WASHINGTON — States can choose whether to expand their Medicaid programs because of the legal fight waged by some state attorneys general against the federal health care law, Oklahoma Attorney General Scott Pruitt said here Monday.
“Across the country right now, the decision that governors are making on whether to expand Medicaid — that decision didn't even exist prior to attorneys general bringing this particular litigation,” Pruitt said during an online news conference with two other Republican attorneys general.
“And so that was a clear benefit where our states were able to participate in cooperative federalism to make a decision about whether Medicaid should be expanded.”
Pruitt, chairman of the Republican Attorneys General Association, and some of his GOP colleagues have been challenging the authority of the president — and Congress in some instances — to exert power in areas that the attorneys general say are reserved for the states.
Pruitt has joined 10 other attorneys general in a lawsuit over some provisions of the Dodd-Frank financial reform act; some attorneys general also have been fighting the administration in court over voting laws, and Pruitt is engaged in a case against the Environmental Protection Agency over the application of air pollution rules in Oklahoma.
Georgia Attorney General Sam Olens said Monday that Republican and Democratic administrations had been guilty of violating states' rights.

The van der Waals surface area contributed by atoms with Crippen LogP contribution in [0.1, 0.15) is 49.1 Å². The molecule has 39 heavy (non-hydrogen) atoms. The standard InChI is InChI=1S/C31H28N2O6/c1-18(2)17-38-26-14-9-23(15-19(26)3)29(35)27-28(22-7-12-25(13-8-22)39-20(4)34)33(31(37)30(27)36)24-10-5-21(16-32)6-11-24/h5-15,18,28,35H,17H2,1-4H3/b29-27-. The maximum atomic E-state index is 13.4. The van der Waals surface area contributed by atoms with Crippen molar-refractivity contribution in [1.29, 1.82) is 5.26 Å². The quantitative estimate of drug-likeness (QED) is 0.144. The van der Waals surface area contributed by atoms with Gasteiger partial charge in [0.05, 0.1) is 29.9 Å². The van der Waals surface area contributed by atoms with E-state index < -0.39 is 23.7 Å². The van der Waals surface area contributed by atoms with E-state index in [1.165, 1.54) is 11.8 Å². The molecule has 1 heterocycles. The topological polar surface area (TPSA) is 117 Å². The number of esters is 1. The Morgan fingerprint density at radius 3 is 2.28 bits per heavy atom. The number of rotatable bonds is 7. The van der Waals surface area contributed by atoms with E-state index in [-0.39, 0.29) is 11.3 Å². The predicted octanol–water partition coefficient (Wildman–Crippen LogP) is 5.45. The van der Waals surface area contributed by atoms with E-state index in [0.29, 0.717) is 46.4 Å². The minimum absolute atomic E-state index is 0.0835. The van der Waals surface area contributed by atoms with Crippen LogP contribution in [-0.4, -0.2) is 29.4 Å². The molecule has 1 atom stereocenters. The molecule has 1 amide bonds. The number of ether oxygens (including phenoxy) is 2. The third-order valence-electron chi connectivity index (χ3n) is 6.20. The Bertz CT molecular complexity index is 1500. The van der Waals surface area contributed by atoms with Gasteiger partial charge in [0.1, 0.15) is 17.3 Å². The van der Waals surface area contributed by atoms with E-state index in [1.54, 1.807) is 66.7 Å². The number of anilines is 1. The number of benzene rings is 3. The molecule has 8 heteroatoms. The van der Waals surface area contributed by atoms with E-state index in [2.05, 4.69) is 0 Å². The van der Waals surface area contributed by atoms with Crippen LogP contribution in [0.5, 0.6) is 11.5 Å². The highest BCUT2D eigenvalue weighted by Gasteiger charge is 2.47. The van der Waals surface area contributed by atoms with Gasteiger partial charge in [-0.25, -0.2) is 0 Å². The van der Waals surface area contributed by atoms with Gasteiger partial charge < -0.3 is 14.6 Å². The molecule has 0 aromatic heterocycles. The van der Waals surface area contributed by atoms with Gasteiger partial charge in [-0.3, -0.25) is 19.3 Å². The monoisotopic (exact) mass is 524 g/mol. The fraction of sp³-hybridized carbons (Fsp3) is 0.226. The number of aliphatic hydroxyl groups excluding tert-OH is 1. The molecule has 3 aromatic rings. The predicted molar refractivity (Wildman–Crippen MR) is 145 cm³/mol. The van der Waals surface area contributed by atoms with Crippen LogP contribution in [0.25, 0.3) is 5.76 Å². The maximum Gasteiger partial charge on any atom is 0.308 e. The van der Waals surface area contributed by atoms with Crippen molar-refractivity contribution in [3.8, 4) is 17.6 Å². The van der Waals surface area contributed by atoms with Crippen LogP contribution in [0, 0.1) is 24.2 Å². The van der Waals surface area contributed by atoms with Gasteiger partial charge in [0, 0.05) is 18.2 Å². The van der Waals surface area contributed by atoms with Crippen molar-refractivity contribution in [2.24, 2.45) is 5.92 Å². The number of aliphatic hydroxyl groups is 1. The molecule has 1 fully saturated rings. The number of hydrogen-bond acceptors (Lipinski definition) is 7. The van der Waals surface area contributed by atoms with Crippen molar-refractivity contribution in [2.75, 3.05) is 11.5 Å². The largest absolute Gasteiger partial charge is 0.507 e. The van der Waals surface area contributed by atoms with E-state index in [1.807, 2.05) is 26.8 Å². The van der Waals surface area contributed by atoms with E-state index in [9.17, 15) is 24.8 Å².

“We're now taking a stand,” Olens said. “And we're now saying it's not going to happen anymore, whether the president is Republican or Democrat. The constitution is going to be followed.”
Attorneys general are in Washington for a conference, and they heard Monday from one of U.S. Attorney General Eric Holder's top deputies.
Acting Associate Attorney General Tony West touted cooperation between his department and state attorneys general on issues such as financial fraud and homeland security and said the relationship had never been more productive or important.
“Often we're all dealing with the same problems,” West said. “And we're serving the same public — a public that is more interested in our finding practical and effective solutions than they are about whatever boundaries may exist between state and federal jurisdiction.”
Health care case
The U.S. Supreme Court last year ruled unconstitutional the portion of the health care law that required states to expand their Medicaid programs to include more low-income people. The high court's ruling made Medicaid expansion optional, and several states, including Oklahoma, have rejected the expansion.
Pruitt said he is still challenging the health care law in federal court in eastern Oklahoma. That case could be pivotal in states like Oklahoma, which have decided against setting up their own health insurance marketplaces, known as exchanges, Pruitt said.
The case, which could be decided this year, Pruitt said, centers on whether the health care law's employer mandate to provide affordable insurance allows for employers to be taxed in states that don't set up their own exchanges.